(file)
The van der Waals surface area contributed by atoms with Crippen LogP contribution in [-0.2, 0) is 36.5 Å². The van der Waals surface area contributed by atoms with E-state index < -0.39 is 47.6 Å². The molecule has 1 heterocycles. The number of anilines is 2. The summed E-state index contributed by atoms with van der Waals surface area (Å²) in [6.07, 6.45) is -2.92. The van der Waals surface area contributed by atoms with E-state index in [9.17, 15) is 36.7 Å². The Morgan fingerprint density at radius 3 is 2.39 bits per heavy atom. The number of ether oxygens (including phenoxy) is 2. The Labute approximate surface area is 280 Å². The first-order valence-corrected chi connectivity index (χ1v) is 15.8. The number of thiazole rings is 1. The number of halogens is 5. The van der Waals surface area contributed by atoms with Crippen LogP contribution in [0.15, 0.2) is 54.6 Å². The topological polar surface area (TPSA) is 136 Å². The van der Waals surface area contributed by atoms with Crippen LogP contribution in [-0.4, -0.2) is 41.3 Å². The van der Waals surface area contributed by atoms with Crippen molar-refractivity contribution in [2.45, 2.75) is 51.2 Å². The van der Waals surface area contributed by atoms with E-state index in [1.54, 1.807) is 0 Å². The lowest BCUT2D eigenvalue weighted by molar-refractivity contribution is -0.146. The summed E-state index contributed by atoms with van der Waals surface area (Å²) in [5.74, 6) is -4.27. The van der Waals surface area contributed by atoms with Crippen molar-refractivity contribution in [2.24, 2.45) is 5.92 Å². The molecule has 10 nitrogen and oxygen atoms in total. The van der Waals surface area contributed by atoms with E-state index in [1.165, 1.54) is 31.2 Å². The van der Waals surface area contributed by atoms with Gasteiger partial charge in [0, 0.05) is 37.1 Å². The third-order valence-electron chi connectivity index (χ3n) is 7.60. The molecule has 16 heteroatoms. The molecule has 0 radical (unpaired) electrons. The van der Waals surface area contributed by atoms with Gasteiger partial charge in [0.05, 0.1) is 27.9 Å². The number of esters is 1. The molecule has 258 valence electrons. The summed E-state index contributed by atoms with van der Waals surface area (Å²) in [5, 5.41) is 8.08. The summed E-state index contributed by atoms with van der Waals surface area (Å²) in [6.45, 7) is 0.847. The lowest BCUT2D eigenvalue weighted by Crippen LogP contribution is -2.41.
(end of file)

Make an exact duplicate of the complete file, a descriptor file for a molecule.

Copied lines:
The van der Waals surface area contributed by atoms with Crippen LogP contribution in [-0.2, 0) is 36.5 Å². The van der Waals surface area contributed by atoms with E-state index < -0.39 is 47.6 Å². The molecule has 1 heterocycles. The number of anilines is 2. The summed E-state index contributed by atoms with van der Waals surface area (Å²) in [6.07, 6.45) is -2.92. The van der Waals surface area contributed by atoms with E-state index in [9.17, 15) is 36.7 Å². The Morgan fingerprint density at radius 3 is 2.39 bits per heavy atom. The number of ether oxygens (including phenoxy) is 2. The Labute approximate surface area is 280 Å². The first-order valence-corrected chi connectivity index (χ1v) is 15.8. The number of thiazole rings is 1. The number of halogens is 5. The van der Waals surface area contributed by atoms with Crippen LogP contribution in [0.15, 0.2) is 54.6 Å². The topological polar surface area (TPSA) is 136 Å². The van der Waals surface area contributed by atoms with Crippen LogP contribution in [-0.4, -0.2) is 41.3 Å². The van der Waals surface area contributed by atoms with Crippen molar-refractivity contribution in [2.45, 2.75) is 51.2 Å². The van der Waals surface area contributed by atoms with E-state index in [1.54, 1.807) is 0 Å². The lowest BCUT2D eigenvalue weighted by molar-refractivity contribution is -0.146. The summed E-state index contributed by atoms with van der Waals surface area (Å²) in [5.74, 6) is -4.27. The van der Waals surface area contributed by atoms with Crippen molar-refractivity contribution in [2.24, 2.45) is 5.92 Å². The molecule has 10 nitrogen and oxygen atoms in total. The van der Waals surface area contributed by atoms with E-state index in [1.165, 1.54) is 31.2 Å². The van der Waals surface area contributed by atoms with Gasteiger partial charge in [0, 0.05) is 37.1 Å². The third-order valence-electron chi connectivity index (χ3n) is 7.60. The molecule has 16 heteroatoms. The molecule has 0 radical (unpaired) electrons. The van der Waals surface area contributed by atoms with Gasteiger partial charge in [0.05, 0.1) is 27.9 Å². The number of esters is 1. The molecule has 258 valence electrons. The summed E-state index contributed by atoms with van der Waals surface area (Å²) in [5, 5.41) is 8.08. The summed E-state index contributed by atoms with van der Waals surface area (Å²) in [6.45, 7) is 0.847. The lowest BCUT2D eigenvalue weighted by Crippen LogP contribution is -2.41.